8 Traditional Sweets to Prepare for this Tamil New Year

Idlis and dosas with the coconut chutney that make the perfect morning fix typically come to mind when we envision “South Indian cuisine.” likewise it’s difficult to stay away from creamy curries made with ingredients like curry and mustard leaves. Imli or kokum sharbat are excellent drinks. The rich desserts primarily take place in the background as we concentrate on the savoury side. There are, however, a variety of fantastic South Indian sweets that can become a lifelong addiction. And we’re going to see to it that it does. So let’s look at some traditional sweets to prepar  e for the Tamil New Year festivities this year, shall we?

Traditional sweets to prepare for this Tamil New Year
Mysore Pak

Everywhere you look, you can find this well-known dessert from southern India. Gram flour is used to make this sweet treat. The definition of the Kannada phrase pak is “sweet sugar syrup.” Making Mysore Pak only requires the use of four ingredients: gramme flour, sweetened condensed milk, desi ghee, and oil. It’s fairly simple to make at home, especially if you have a large family that enjoys sweets.

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Maanga Pachadi

Maanga Pachadi

Maanga Pachadi, also known as raw mango pachadi, is an essential dish for the Tamil New Year’s offerings. It is a sweet, sour, and bitter dish made with raw mangoes, jaggery, and neem flower. Therefore, it goes without saying that you must make an effort to prepare this. The combination of flavours in this traditional dish makes it well worth the preparation.

Sweet Somas

This is a customary Tamil Nadu recipe that is served during holidays, especially Diwali. Karchikai and Somasi are other names for the same dish. The method is comparable to how a Samosa is made. The base uses all-purpose flour, just like samosas do. However, the stuffing is made of cashews, coconut, sugar, and fried gramme. It’s a wonderful traditional treat that you can enjoy with your family in peace after all of the Tamil New Year preparation.

Sweet Pidi Kozhukattai

Sweet Pidi Kozhukattai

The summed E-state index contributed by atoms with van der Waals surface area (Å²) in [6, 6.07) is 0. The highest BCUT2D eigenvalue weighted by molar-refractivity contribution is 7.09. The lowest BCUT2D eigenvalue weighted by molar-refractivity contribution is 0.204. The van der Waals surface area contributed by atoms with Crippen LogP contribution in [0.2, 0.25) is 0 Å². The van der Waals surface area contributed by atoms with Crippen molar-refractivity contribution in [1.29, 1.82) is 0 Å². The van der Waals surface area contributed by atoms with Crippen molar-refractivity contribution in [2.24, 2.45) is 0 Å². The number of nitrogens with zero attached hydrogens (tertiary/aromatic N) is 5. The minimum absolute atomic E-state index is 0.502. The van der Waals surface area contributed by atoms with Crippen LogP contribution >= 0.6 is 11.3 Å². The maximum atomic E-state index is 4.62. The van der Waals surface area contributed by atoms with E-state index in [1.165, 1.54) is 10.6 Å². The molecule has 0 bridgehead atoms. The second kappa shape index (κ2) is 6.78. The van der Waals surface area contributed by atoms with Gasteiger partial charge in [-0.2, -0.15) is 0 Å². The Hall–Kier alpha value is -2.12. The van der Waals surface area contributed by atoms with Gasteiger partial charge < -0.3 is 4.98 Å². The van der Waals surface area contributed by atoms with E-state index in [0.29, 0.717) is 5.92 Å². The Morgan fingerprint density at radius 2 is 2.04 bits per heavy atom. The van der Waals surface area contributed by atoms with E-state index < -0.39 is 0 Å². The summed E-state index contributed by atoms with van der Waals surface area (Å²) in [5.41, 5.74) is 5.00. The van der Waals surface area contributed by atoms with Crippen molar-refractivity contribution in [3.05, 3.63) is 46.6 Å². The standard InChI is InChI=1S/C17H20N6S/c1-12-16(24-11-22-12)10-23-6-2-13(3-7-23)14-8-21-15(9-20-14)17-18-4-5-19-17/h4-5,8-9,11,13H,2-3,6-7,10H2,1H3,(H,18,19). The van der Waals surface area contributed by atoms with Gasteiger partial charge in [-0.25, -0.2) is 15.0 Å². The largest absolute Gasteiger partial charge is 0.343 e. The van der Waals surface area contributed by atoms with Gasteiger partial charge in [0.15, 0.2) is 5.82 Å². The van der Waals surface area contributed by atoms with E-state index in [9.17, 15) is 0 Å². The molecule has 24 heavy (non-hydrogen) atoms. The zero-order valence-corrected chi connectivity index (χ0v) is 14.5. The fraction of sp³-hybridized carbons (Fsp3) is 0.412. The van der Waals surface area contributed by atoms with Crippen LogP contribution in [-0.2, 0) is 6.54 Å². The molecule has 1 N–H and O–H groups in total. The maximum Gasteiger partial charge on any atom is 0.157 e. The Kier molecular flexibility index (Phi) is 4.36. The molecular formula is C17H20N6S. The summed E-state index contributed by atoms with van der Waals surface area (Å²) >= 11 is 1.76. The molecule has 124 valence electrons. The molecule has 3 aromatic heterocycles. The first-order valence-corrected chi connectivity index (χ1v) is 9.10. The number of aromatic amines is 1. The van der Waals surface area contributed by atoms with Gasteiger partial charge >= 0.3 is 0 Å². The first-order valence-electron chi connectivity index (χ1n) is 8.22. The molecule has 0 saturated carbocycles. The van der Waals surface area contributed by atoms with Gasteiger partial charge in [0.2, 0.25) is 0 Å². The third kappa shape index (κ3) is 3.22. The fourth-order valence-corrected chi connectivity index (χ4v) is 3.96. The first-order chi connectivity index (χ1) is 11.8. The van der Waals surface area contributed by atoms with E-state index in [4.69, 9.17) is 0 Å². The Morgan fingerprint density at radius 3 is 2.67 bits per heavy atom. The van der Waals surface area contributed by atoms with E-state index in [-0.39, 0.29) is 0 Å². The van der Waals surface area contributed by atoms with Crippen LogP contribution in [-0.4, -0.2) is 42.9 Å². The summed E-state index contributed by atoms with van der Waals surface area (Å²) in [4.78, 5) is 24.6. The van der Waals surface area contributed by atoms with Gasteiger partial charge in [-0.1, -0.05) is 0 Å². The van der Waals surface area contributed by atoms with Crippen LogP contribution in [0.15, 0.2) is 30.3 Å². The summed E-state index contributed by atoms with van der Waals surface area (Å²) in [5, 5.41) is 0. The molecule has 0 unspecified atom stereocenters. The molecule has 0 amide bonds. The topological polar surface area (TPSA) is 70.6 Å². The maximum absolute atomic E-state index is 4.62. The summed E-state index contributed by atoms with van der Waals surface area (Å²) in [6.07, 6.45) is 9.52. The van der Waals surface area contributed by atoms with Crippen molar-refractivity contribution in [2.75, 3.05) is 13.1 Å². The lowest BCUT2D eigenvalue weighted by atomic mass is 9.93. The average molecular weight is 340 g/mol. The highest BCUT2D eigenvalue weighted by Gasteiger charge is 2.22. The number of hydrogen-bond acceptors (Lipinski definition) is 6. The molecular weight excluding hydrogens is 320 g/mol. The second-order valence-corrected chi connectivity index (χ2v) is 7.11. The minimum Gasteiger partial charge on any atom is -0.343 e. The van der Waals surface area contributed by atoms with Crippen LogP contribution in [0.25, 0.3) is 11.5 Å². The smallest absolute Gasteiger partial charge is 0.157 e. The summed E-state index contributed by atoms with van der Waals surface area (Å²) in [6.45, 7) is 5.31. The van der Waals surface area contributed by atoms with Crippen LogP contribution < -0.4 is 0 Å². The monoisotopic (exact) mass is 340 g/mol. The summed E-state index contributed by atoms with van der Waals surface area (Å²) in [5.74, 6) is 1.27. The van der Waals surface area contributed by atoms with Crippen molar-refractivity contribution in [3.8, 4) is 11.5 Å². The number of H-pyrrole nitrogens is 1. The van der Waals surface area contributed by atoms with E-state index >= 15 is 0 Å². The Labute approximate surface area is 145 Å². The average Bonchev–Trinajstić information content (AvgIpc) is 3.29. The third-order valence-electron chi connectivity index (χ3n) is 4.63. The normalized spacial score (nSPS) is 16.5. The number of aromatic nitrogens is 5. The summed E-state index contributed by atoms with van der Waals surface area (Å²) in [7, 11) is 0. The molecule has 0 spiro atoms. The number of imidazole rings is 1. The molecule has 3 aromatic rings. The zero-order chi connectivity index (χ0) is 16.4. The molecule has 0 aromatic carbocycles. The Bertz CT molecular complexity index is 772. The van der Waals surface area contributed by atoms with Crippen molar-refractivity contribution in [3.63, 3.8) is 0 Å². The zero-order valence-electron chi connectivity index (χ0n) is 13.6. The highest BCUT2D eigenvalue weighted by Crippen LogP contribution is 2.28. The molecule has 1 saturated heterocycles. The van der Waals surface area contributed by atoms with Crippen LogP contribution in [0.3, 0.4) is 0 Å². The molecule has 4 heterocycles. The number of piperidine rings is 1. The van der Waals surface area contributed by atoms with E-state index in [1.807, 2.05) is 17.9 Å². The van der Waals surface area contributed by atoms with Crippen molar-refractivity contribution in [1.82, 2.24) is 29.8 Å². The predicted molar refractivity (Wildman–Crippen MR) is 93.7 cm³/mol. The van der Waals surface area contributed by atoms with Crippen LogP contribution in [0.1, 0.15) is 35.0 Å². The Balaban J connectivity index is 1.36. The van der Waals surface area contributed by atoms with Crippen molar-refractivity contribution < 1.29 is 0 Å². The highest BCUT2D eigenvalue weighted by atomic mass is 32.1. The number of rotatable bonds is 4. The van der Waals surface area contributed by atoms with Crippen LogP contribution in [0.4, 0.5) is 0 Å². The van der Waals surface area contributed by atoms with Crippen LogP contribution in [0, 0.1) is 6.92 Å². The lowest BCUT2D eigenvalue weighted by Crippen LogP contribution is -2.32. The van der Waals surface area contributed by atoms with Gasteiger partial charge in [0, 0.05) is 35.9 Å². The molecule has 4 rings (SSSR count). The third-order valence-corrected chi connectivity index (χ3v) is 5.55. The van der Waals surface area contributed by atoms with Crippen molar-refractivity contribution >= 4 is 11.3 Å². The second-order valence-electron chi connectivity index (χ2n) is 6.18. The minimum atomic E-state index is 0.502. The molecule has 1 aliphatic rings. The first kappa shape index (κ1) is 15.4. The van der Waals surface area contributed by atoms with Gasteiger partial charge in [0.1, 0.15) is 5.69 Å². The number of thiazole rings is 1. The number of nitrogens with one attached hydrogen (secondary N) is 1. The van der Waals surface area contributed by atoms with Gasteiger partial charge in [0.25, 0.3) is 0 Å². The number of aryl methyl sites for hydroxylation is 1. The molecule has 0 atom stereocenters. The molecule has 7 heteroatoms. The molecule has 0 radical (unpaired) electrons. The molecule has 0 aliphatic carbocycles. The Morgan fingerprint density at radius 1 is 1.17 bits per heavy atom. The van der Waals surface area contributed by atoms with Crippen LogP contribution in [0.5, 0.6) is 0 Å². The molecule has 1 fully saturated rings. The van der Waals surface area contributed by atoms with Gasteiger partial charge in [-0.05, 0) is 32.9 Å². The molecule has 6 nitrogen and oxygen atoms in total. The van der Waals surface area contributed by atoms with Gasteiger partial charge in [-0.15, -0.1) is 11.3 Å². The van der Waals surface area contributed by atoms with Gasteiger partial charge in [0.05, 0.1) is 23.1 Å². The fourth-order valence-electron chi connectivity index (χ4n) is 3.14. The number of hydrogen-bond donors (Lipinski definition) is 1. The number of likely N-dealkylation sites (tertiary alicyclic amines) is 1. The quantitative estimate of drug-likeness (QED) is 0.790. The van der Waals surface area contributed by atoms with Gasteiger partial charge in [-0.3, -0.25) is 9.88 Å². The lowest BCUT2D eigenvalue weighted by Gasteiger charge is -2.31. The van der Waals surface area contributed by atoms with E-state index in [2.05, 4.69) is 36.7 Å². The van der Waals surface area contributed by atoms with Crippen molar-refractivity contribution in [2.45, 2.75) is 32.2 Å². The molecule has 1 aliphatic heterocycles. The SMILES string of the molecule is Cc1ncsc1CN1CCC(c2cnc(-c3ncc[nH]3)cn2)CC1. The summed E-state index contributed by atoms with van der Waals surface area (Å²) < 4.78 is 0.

Kozhukattai is essentially the South Indian equivalent of Modak, which comes from Maharashtra. Similar to modak, Lord Ganesha receives these rice dough dumplings during Vinayaka Chaturthi. They are formed with the hands’ grip, or pidi, as the name suggests, giving them their distinctive shape and finger traces. This classic sweet dish is typically prepared by many southern homes as a great treat for the Tamil New Year. It also helps that it isn’t time-consuming to prepare.


Another dessert that is widely consumed in Tamil Nadu homes and has a close connection to Diwali. Just two ingredients, jaggery and rice flour are combined to make this deep-fried snack. For a taste of an actual Adhirasam, one must go to locations like The Grand Sweets and Snacks outlets. However, you can also make it much more authentic than any other restaurant right in your own home. Even though it might seem like a lot of work, it is well worth the wait, the time, and the effort.

Kadalai Mittai

The matchstick industry is centred in Kovilpatti, a significant town in the southern region. Another exportation that is attached to its name is Kadalai Mittai. This sweet snack made of peanuts is great any time of day. This candy, which is enjoyed by people of all ages, is created from split peanuts, jaggery, along with glucose. This can be made in advance and stored to be eaten whenever a sweet craving strikes. It’s also considerably healthier than any other candy or dessert you might purchase from a store.

Achu Murukku

Achu Murukku

A crunchy snack from South India is called murukku. Murukku comes in a wide range of variations. Achu Murukku is a mould-produced version that is sweeter. These are typically made around Christmas and Diwali and are commonly referred to as Rose cookies. However, you can change up the narrative and make it an appetizer for Tamil New Year celebrations as well. They’re crunchy and sweet, just what you’d expect from a sweet snack.

Rava Kesari with Milk

Similar to how semolina pudding is consumed in the North, Rava Kesari is consumed with milk in the South. Although milk is utilized in place of water when making this dessert, it still has a distinctive flavour thanks to saffron. This Rava Kesari is simple to make at home as well. So give it a shot for Tamil New Year and see whether you like it.

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